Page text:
Tasmania is Australia's last refuge for many threatened animals – species that are now virtually extinct on the mainland, including Tasmanian Devils, Eastern Quolls, Eastern Barred Bandicoots and Eastern Bettongs. In the diverse but highly fragmented landscape of the Tasmanian midlands, Greening Australia is working with local farmers, researchers, businesses and government to restore 6,000ha of habitat to create a stronghold for these critically endangered animals, whilst revitalising local farming communities.
More than 200 years of farming have impacted heavily on the habitat of the Tasmanian midlands, serving to carve it up into small fragments that sit in a sea of intense agricultural production. These remaining patches are vulnerable to further loss of habitat, invasion by weeds and feral animals, and are more susceptible to the impacts of climate change. An urgent program was needed to reverse the decline of biodiversity, and reconnect people and nature in this globally significant landscape – Tasmania Island Ark.
Greening Australia originally received a grant from The Ian Potter Foundation in 2011 ($450,000) to restore 480ha and then were awarded a second grant in 2014 ($550,000) to do a further 550ha – resulting in 1000ha being restored.
They also leveraged just under $5 million in additional funding for this project, including an ARC Linkage grant to the University of Tasmania to demonstrate the value of linking these restored landscapes to native woodland birds and small-medium marsupials.
Aims & objectives
Through Tasmania Island Ark, Greening Australia is working with local farmers, researchers, businesses and government to recreate 6,000 hectares of habitat in the Tasmanian midlands, forming wildlife corridors connecting the Eastern Tiers to the Central Highlands. By managing threats, improving critical habitat and re-linking the land, the program is creating a stronghold for the region's threatened mammals and woodland birds, greatly improving their survival into the future.
Before commencing, ecological modelling was used to identify priority areas for restoration – those that would provide the greatest benefits for native wildlife.
Wide-spaced plantings are used on some areas to create open grassy woodlands, providing stepping stones across the landscape for more mobile animals and birds, while dense plantings are used on riverbanks to provide habitat for less mobile and secretive species.
Science is firmly embedded in all aspects of Greening Australia's work, with Tasmania Island Ark backed by scientific support from the University of Tasmania. Through four Australian Research Council supported research projects, more than 15 PhD candidates and post-doctorate staff from the university are assisting Greening Australia to better design and implement on-ground work.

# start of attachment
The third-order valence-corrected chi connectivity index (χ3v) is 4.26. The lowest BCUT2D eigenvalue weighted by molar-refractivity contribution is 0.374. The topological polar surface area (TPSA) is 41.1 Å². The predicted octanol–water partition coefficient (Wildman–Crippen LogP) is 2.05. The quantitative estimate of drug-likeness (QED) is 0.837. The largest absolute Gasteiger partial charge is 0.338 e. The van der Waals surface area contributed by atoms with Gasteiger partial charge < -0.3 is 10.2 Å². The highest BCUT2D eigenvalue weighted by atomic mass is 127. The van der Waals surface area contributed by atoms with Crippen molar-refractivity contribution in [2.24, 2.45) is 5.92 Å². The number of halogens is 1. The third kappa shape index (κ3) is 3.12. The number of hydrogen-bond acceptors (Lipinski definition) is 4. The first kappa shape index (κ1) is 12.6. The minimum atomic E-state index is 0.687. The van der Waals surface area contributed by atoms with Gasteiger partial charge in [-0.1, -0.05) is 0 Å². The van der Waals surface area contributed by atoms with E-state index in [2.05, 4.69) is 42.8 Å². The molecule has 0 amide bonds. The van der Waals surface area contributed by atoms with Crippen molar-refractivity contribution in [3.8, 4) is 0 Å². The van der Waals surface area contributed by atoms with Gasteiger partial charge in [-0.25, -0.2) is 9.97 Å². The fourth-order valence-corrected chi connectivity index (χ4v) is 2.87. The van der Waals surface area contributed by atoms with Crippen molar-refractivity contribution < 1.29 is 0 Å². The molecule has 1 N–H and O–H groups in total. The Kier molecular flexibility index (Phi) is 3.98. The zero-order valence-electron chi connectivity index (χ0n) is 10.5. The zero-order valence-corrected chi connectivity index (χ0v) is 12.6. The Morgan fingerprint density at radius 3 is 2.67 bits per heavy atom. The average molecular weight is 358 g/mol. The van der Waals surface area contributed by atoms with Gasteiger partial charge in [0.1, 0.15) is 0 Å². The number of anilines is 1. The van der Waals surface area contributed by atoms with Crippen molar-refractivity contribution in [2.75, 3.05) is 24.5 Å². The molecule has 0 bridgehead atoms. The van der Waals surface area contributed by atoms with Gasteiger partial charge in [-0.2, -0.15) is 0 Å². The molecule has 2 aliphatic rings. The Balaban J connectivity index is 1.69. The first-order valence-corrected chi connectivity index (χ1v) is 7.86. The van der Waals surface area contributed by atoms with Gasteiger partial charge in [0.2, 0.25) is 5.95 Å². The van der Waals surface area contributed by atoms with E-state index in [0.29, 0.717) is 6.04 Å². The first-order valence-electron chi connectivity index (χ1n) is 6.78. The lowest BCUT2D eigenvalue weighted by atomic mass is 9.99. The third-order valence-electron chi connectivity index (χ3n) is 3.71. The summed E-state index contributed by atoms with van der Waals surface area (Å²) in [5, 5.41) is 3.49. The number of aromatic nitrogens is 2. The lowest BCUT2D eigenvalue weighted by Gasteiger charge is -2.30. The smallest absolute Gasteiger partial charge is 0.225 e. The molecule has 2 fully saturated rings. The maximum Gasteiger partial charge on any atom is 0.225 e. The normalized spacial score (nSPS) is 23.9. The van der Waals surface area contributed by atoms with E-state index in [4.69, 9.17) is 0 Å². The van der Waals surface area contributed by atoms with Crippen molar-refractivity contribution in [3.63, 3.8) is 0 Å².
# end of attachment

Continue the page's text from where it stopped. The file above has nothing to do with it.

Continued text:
The program is carried out in a way that complements local farming businesses and encourages economic activities by creating jobs, engaging forestry and agricultural contractors, improving aesthetic and amenity values, and stimulating tourism.
Since 2014 Greening Australia has partnered with landholders in the northern midlands of Tasmania to protect, restore and reconnect over 1,000 hectares of habitat for native woodland birds and mammals. Over the next decade, this will increase to 6,000 hectares, enabling populations to expand and species to move through the landscape more easily in search of food, habitat and breeding partners.
Unlike previous restoration projects which have struggled due to browsing pressure and the unpredictable climate of the midlands, Greening Australia's unique approach has achieved excellent results, with 95% of seedlings on woodland sites surviving and a good establishment of a mixed range of species in riparian areas. This success has resulted in a great response from landholders, with several approaching the organisation to offer more land for restoration.
The University of Tasmania's associated research work will provide long-term benefits by providing information for landholders and informing future restoration.
Tasmania Island Ark is demonstrating how significant, landscape-scale results can be achieved by working in partnership with local landholders and communities. In the agriculture-dominated landscape of the midlands, Greening Australia, with the support of The Ian Potter Foundation, is showcasing how it is possible to create healthy productive landscapes where nature and people thrive.
Sebastian Burgess, Director of Conservation – Tasmania, Greening Australia
Greening Australia's collaborative approach underpinned the success of this project: driven by the science of restoration ecology, facilitated by landowner interest and participation, and delivered by GA's hands-on workforce.
Tasmania Island Ark shows that holistic, landscape-scale, science-based interventions can deliver higher than anticipated success in plant survival and ecosystem restoration. Cleverly, Greening Australia adapted planting technology from the commercial plantation forestry industry, resulting in more than 50% survival in riparian plantings, and greater than 95% survival in woodlands plantings, despite both drought and floods.
Their specific and considered planting and plant protection techniques were expensive, but the investment was worth it. For instance, wide-spaced plantings of 50 trees per hectare, each caged to prevent damage by stock and feral deer, proved attractive to farmers because they can use the paddock immediately following restoration.
The subsequent expansion of this project, from the original plan to restore 1000 hectares, to the current goal to restore 6000 hectares, is heart-warming. This integrated approach is robust and inclusive, creating goodwill and tangible benefits, and community gatherings spread the word and generate an appetite for further farmer and volunteer participation.
Louise Arkles, Environment & Conservation Program Manager